Philippe Brach never worries about running out of ideas, or how to bring them to fruition; no, his problem is gathering them into something cohesive. And then, along comes Le Silence des troupeaux, a short, dense third album inspired by his travels, Facebook’s Thumbs Up, Nelson Riddle’s arrangements for Nat King Cole, Bill Withers’ fluid folk-funk, and the sound of an autoharp drunk-purchased on eBay. And lo and behold, it’s somehow a cohesive whole.

Philippe Brach“I work in a very chaotic way,” says Brach a few days after the extraordinary launch of his third album. Coming from a guy who thought it would be a good idea to record an 8 bit / videogame / chiptune version of his second album Portraits de famine called Bienvenue à enfant-ville, that confession will surprise no one.

“I don’t have a working method,” he continues. “Sometimes the words come first, other times it’s the music. Sometimes both simultaneously. Sometimes I sing the melody and then re-play it on the guitar. Or I envision a piano, and sit down to hammer out a few chords until something comes out of it.”

“Sometimes I’ll buy an instrument I know I absolutely can’t play and see where that takes me,” he says. His latest toy? An autoharp. “No one knows how to play that damn thing,” he says. Coming home from a bar one night, he saw a video of somebody playing the instrument, often associated with the ’60s folk revival, and back in favour with the recent neo-folk revival. Basia Bulat, for one, knows how to play it, and quite beautifully. Click; he bid on one. A classic case of “drunk eBayin’,” he readily admits. One can hear it at the tail end of the song “Tu voulais des enfants” (“You Wanted Children”).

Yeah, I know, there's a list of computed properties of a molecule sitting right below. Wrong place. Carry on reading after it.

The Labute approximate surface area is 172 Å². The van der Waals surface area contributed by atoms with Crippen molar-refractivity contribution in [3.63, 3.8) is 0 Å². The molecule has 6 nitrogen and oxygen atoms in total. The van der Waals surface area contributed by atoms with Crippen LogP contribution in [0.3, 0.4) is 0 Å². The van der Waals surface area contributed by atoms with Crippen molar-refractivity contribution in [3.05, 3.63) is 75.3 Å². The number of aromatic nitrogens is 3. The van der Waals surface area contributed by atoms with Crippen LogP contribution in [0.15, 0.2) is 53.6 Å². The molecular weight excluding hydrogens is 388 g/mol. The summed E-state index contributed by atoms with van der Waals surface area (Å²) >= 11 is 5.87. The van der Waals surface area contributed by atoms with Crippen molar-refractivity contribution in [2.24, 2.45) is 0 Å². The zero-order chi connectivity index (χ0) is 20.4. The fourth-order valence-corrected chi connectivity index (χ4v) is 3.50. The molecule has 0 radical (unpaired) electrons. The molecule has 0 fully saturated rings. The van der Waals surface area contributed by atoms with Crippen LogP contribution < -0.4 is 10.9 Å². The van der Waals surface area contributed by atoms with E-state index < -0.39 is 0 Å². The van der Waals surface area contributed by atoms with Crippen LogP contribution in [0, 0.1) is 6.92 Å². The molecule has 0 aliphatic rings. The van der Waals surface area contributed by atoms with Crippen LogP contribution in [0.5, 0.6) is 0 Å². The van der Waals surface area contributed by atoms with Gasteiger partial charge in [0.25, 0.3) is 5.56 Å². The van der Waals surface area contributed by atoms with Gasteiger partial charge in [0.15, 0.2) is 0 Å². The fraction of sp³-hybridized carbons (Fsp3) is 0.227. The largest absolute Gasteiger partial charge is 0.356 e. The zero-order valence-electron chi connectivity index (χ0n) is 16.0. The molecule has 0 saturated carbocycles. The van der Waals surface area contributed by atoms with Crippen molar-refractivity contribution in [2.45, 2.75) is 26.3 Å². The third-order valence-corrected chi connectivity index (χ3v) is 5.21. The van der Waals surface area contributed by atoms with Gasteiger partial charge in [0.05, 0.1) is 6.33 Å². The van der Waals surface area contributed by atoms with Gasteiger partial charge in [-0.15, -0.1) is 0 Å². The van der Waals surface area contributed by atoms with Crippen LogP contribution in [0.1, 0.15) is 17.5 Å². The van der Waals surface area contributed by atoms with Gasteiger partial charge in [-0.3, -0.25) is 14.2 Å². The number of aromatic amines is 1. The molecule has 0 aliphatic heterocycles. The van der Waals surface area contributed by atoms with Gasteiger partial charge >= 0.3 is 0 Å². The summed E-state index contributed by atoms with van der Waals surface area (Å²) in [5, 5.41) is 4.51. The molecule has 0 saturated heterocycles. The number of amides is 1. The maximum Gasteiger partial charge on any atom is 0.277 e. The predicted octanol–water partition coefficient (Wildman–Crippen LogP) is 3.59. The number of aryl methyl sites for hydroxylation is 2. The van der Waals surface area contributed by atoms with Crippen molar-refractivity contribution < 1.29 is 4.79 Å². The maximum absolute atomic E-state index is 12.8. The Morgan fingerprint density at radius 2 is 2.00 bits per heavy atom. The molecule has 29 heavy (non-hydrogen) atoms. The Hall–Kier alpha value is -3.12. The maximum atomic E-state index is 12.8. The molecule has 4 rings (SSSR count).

“I love trying out new stuff,” says Brach, “even though we’re constantly trying to write the same song, as Stéphane Lafleur would say. It’s still nice to feel like you’re not trying to write the same song over and over.” Therein lies the intrinsic high quality of this third album: one recognizes Brach’s stamp, his nerve, his folk roots, but the music takes unexpected twists and turns in terms of structure, and ornate orchestration. Brach treated himself to a personal trip: over the course of 10 songs that barely surpass the 30-minute mark, Le Silence des troupeaux comes across as a concept album, albeit one with a vague thread. A concept album without a concept. And that was his intent.